Pseudocholinesterase deficiency

What causes pseudocholinesterase deficiency?

There are both genetic (inherited) and acquired causes of pseudocholinesterase deficiency.

Inherited pseudocholinesterase deficiency can be caused by mutations in the BCHE gene. This gene provides instructions for making the pseudocholinesterase enzyme, known as butyrylcholinesterase. This enzyme is made by the liver and circulates in the blood. It is involved in breaking down (metabolizing) choline ester drugs. Mutations that cause pseudocholinesterase deficiency either impair the function or production of butyrylcholinesterase. This impairs the body's ability to effectively metabolize choline ester drugs, leading to the abnormally prolonged effects of these drugs.

Acquired pseudocholinesterase deficiency is not inherited and cannot be passed to the next generation. This form of the condition is caused by impairment of the enzyme's function due to factors such as kidney or liver disease, malnutrition, major burns, cancer, or certain drugs.

Last updated on 05-01-20

How is pseudocholinesterase deficiency diagnosed?

Pseudocholinesterase deficiency often is first suspected after an episode of prolonged respiratory paralysis following general anesthesia. The diagnosis is confirmed by a blood test that measures pseudocholinesterase enzyme activity.

People with pseudocholinesterase deficiency should warn their relatives to be tested before surgery since the condition is often inherited. People who have relatives who have died for unknown reasons during surgery should be screened for the deficiency prior to undergoing surgery.

Last updated on 05-01-20

Is pseudocholinesterase deficiency inherited?

Pseudocholinesterase deficiency can be inherited or acquired.

The inherited form is autosomal recessive. This means that to be affected, a person must have a mutation in both copies of the responsible gene ( BCHE ) in each cell. Affected people inherit one mutated copy of the gene from each parent, who is referred to as a carrier. Carriers of an autosomal recessive condition typically do not have any signs or symptoms (they are unaffected). When 2 carriers of an autosomal recessive condition have children, each child has a:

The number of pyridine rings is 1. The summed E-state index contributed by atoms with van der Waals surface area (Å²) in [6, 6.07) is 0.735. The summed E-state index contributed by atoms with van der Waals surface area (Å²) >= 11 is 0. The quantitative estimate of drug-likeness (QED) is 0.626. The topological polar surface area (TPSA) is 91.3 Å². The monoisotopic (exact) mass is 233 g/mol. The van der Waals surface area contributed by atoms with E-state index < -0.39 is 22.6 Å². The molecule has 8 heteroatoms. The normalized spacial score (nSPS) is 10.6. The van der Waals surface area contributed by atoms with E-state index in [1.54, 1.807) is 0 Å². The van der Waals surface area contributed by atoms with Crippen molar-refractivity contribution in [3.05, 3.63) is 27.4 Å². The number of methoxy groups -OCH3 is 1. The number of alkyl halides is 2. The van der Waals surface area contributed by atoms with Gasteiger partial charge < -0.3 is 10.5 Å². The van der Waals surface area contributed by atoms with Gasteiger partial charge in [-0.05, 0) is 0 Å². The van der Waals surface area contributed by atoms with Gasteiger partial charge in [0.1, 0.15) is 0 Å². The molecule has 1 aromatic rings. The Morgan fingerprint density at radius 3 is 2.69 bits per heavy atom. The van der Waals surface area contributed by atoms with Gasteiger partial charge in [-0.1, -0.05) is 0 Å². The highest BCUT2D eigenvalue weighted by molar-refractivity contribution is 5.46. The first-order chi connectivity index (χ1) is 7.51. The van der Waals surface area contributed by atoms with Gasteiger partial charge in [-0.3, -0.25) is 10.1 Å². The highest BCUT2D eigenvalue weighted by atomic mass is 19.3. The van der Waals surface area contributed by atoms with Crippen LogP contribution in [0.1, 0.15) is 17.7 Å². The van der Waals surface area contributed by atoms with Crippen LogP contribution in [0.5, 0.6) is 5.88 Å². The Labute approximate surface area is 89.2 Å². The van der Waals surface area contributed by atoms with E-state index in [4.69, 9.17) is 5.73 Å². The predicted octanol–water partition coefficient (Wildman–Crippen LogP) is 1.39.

• 25% chance to be affected
  • 50% chance to be an unaffected carrier like each parent
  • 25% chance to be unaffected and not a carrier

In some cases, carriers of BCHE gene mutations take longer than usual to clear choline ester drugs from the body - but not as long as those with two mutated copies of the gene.

Acquired pseudocholinesterase deficiency is not inherited, occurring due to illness, injury, or certain medications.

Last updated on 05-01-20

How might pseudocholinesterase deficiency be treated?

People with known pseudocholinesterase deficiency should avoid exposure to sources of choline esters. Treatment of prolonged respiratory paralysis following surgery often involves mechanical ventilatory support until the paralysis resolves on its own. In most cases, recovery happens without the need for medical assistance.

Last updated on 05-01-20


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The RareGuru disease database is regularly updated using data generously provided by GARD, the United States Genetic and Rare Disease Information Center.

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